- Telephone Pictionary – Partner up and send one person off to find an object, call the second person and have them draw it by only describing the shapes, not the materials.
- 6 Second Film – Use a tool like Vine Camera to showcase a story in only six seconds
- Mind Mapping
- Serious Play – A team exercise where you use legos to build the greatest _______ in ______
- Use the wrong tool – For example: Use AfterEffects to make a business card, use paper to write an email. The answer to “but how?” will lead you to unique solutions.
- Design something you won’t normally – Example: Mockup a ketchup packet
- Build Extra Constraints – Example: design a Valentines Day card without using Red and Pink
- 13 Creative Exercises for Photographers from B&H
- Design Exercises for Inspired Designers from HOW Magazine
- Gamestorming exercises for teams to develop creative ideas
- Design Methods from IDEO.org
The Fold 21.September.2013
“Above the fold” are three words that web designers dread hearing from their clients.
It bears mentioning that the original purpose for the fold in newspapers, was not to cram all of the information there (like most clients assume) but instead was to intrigue people enough to buy the newspaper and read more. You may notice that some newspapers cut the main picture off on the fold, so the reader can’t see the whole picture until below the fold.
As web designers, we need to think about the fold the same way. Above the fold should have just enough information to entice users to click or scroll to explore the site in greater detail. People know how the scroll, we just need to encourage them to do so.
Why do we not do this?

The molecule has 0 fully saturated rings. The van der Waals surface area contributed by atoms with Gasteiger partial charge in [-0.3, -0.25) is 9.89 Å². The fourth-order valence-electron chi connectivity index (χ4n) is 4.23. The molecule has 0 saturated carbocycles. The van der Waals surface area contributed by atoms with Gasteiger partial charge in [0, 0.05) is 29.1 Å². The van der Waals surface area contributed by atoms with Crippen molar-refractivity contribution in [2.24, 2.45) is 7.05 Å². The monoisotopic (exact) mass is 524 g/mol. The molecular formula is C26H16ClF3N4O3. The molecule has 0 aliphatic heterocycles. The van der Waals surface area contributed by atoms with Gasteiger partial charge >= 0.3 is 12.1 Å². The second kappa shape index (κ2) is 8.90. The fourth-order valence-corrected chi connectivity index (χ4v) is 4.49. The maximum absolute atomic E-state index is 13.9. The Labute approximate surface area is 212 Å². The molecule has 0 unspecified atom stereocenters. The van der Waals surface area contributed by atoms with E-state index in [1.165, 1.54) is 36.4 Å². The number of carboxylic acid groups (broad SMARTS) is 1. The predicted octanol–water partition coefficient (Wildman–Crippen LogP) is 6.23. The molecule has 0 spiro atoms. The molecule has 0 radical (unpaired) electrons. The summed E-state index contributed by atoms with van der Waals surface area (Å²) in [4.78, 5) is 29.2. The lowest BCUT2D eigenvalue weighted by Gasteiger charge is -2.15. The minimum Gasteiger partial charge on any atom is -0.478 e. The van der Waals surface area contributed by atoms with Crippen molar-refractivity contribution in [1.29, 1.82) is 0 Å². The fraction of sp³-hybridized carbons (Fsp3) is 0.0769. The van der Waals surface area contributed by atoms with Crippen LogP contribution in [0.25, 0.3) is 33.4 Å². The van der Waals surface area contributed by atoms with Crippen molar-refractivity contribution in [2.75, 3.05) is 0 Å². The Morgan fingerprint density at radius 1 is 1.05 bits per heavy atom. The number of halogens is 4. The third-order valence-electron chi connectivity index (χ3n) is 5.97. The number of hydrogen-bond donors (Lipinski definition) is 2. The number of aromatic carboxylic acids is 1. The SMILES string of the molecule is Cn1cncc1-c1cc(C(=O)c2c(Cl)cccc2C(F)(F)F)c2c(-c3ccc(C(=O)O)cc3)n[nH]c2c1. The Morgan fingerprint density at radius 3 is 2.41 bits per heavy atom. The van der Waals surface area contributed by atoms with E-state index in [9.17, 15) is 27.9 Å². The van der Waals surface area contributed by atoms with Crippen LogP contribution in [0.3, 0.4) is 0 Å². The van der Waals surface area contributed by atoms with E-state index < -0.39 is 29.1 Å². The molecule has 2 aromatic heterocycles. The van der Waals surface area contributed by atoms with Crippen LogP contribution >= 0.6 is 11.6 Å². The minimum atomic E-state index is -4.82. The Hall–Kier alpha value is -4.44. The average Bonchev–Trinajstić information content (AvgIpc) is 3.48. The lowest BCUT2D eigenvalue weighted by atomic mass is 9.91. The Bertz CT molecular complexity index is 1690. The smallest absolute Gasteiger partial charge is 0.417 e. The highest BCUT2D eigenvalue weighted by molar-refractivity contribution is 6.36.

We go into client engagements, hoping that they’ll give us the credit we’re due. We want a budget big enough to accomplish their goals. A timeline long enough that we can work a 40 hour week. We want them to trust us regarding the color scheme and logo placement (and size). We want them to treat us like the experts we are. But most of the time they don’t. We may be lucky enough to get lip service, but all too often the client acts like they are the designer. We demand respect (demand them as much as we can without actually turning down work). So we take the work, gripe about the client and hope for no scope creep.
We say creatives should be respected, the process should be respected, but then we turn around and ask the same from our freelancers who are helping us get our projects done. This makes sense on the work where we were already given the short end of the stick. What doesn’t make sense is when we do get the rare project in which we do have a long enough timeline, or a big enough budget or creative freedom. We still turn around an tell a freelancer, “it finished piece has to look exactly like this”, “Are you sure you can’t do it for cheaper?”, “are you busy this weekend?”. We all do it, you know it. Anyone who has subbed out part of a project has treated their sub like crap, at least once.
I am at a point in my career where I have great clients, and great people helping me get those projects done, but the above scenario is far too common.
Why? There are no real good excuses. We can plan ahead, we know that value of the creative process, we know we’re know other designers can help make a project better…or at least we say we do.
This past week I had the opportunity to speak at the Mobile Marketing Association (aka. MMA) Forum in New York. I was on a panel discussing ROI for mobile campaigns, especially mobile video. Mobile Marketer did a great job of summarizing what was said: